Planning for retirement isn't particularly easy, and it can be even more challenging in the midst of the coronavirus pandemic. The average 401(k) balance dropped by around 19% during the first quarter of 2020, according to new research from Fidelity Investments, and the average IRA balance dipped by roughly 14% during this time period.
Even if your savings have taken a hit, it's still important to continue preparing for your future the best you can. Saving for retirement takes decades of consistent work, and if you wait too long to get started, it will be more difficult to catch up. However, roughly half of Americans haven't taken this basic retirement planning step.
Workers are preparing for retirement without a plan
When you're saving for retirement (or any other financial goal), it's important to have a roadmap. If you don't have a savings goal and a plan for how you're going to reach it, it's difficult to tell whether you're on track.
However, too many workers don't have a roadmap when preparing for retirement. Only 48% of workers say they've tried to calculate how much they should save, according to a new report from the Employee Benefit Research Institute (EBRI), even though the survey also found that those who do calculate their savings goals are more confident in their retirement security.
It can be intimidating to calculate how much you need to save for retirement, especially if you're feeling overwhelmed by this massive goal. Around 40% of workers estimate they'll need to save at least $1 million for retirement, the EBRI survey revealed, and if you're already behind on your savings, calculating your goal might make you feel even more behind.
Figuring out how much you need to save is one of the best ways to set yourself up for retirement success, however intimidating it may be. When you have an overarching savings goal in mind, you can rest easier knowing you'll be more financially secure in retirement.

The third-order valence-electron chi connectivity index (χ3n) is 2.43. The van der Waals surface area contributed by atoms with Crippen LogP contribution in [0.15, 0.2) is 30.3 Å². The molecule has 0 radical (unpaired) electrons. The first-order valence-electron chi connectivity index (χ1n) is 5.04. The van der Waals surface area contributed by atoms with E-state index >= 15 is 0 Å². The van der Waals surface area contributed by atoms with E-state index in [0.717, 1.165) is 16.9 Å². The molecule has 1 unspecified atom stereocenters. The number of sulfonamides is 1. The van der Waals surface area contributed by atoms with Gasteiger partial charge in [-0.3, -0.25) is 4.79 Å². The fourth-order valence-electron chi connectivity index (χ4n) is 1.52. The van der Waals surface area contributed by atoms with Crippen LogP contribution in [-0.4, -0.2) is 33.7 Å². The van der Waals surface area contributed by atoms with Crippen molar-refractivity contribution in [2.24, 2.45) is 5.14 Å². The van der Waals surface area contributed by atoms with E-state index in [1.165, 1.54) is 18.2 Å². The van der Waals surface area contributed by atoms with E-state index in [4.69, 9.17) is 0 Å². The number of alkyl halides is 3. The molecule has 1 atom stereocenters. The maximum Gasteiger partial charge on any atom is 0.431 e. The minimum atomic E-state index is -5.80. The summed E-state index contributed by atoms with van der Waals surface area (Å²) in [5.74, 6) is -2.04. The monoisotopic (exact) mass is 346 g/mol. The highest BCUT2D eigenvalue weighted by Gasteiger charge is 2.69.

Calculating your retirement number
To ensure your savings goal is as accurate as possible, you'll need to do a little research before crunching the numbers.
First, think about how much you expect to spend each year in retirement. Many people estimate they'll spend around 75% to 85% of what they're spending now, but it's a good idea to actually map out your future costs to make sure this estimate is accurate. These numbers don't have to be exact, of course, but consider whether you might travel extensively, pick up expensive new hobbies, or add any other significant costs to your budget.
Also, don't forget about healthcare costs. Even if you're eligible for Medicare, you'll still face some out-of-pocket costs like premiums, deductibles, copays, and coinsurance. The average retiree spends around $4,300 per year on out-of-pocket healthcare expenses, according to a study from the Center for Retirement Research at Boston College, so try your best to account for these costs as much as possible.
Next, think about what age you want to retire. This is important because it will affect how long you have to save, as well as how many years your money has to last. COVID-19 may affect this factor, because if you're nearing retirement age and your savings aren't as strong as they once were, you may choose to delay retirement by a couple of years so your investments have more time to recover from this stock market downturn.
Finally, consider how Social Security benefits will play into your retirement plan. You can get an estimate of how much you can expect to receive in benefits based on your real earnings by creating a mySocialSecurity account. When you know approximately how much you expect to spend in retirement, as well as how much you'll collect from Social Security, you can figure out how much of your retirement income will need to come from your savings.
Once you have all these numbers, run your information through a retirement calculator to get an estimate of how much you need to save by the time you retire, as well as how much you should be saving every month to reach that goal.
Calculating your savings goal takes some legwork, but it's the best way to ensure you're saving enough for retirement. With this goal in mind, you'll be on your way to enjoying your senior years as comfortably as possible.